Necessity is the mother of invention - and in Africa, where high levels of disease threaten to engulf the continent - the medical profession is having to get creative.
According to Dr Sam Surka, researcher from the Chronic Disease Initiative for Africa (CDIA), a case in point is the recent advances in cellphone technology and Mobile Health, or M-health, which are showing that an answer to Africa’s medical health needs may come from this most unlikely of sources.
Africa has one of the highest HIV/AIDS rate in the world, and an increasing incidence of chronic and non-communicable disease and the associated risk factors. Poor living conditions, over-populated living areas, lack of education and inaccessibility to medical information make this situation incredibly hard to manage. Africa carries more than 24 percent of the global burden of disease but has an average of only two doctors per 10 000 people.
“Healthcare has always been a huge concern in Africa, especially when doctors and hospitals are far from isolated or remote areas where care is often most needed: M-health is potentially the answer to this,” says Surka.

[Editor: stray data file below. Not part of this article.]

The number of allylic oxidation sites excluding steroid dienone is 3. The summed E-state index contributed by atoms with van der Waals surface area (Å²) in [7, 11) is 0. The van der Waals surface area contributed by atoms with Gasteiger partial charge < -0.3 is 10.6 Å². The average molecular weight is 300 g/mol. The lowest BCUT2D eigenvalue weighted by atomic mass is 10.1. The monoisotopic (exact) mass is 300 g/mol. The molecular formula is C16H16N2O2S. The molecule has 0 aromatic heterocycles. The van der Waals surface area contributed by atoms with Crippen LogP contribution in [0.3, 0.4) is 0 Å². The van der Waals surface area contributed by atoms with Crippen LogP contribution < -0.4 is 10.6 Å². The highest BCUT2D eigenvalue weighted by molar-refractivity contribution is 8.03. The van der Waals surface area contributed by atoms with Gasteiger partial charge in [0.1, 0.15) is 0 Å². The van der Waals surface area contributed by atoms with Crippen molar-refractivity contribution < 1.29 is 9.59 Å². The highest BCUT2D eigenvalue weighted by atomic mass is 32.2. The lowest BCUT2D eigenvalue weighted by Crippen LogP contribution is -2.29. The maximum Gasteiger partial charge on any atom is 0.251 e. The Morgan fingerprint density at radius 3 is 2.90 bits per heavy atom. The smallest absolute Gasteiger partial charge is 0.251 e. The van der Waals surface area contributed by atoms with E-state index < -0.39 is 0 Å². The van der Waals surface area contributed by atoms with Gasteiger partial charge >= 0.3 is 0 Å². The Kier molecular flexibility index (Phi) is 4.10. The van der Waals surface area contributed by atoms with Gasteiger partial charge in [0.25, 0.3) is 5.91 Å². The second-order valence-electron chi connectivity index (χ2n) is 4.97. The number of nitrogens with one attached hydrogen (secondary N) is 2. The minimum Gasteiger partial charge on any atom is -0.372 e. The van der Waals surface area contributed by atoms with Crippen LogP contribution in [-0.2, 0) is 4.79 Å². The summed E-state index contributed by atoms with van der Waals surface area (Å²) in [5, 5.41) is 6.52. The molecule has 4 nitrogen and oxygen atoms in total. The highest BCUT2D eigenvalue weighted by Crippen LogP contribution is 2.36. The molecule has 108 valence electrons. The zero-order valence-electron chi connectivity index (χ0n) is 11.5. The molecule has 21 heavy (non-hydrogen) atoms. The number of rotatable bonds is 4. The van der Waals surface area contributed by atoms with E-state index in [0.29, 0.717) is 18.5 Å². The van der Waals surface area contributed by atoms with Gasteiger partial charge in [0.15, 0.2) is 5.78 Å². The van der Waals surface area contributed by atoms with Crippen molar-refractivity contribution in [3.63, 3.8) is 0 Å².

The M-health applications already available offer a wide range of services across the medical spectrum, contributing to a variety of responses to medical needs and conditions, in many cases opening new areas of preventative action previously impossible. Surka is currently working on a first-time project for the CDIA to develop a mobile phone application that calculates a total cardiovascular disease risk score and to investigate how this impacts on screening for cardiovascular disease by community health workers.
“While much has been made of the mobile revolution in North America and its impact on the health sector, M-health is even more important in developing countries where phones are sometimes the only way for people to share and receive information. Through M-health projects, we at the CDIA hope to contribute to bringing its potential to light,” says Surka.
Mobile penetration in Africa is at 65 percent, the second biggest mobile market in the world, with half of all Internet connections in Africa exclusively on mobile technology. South Africa has the second highest smartphone penetration on the continent at 19 percent, after Egypt at 37 percent.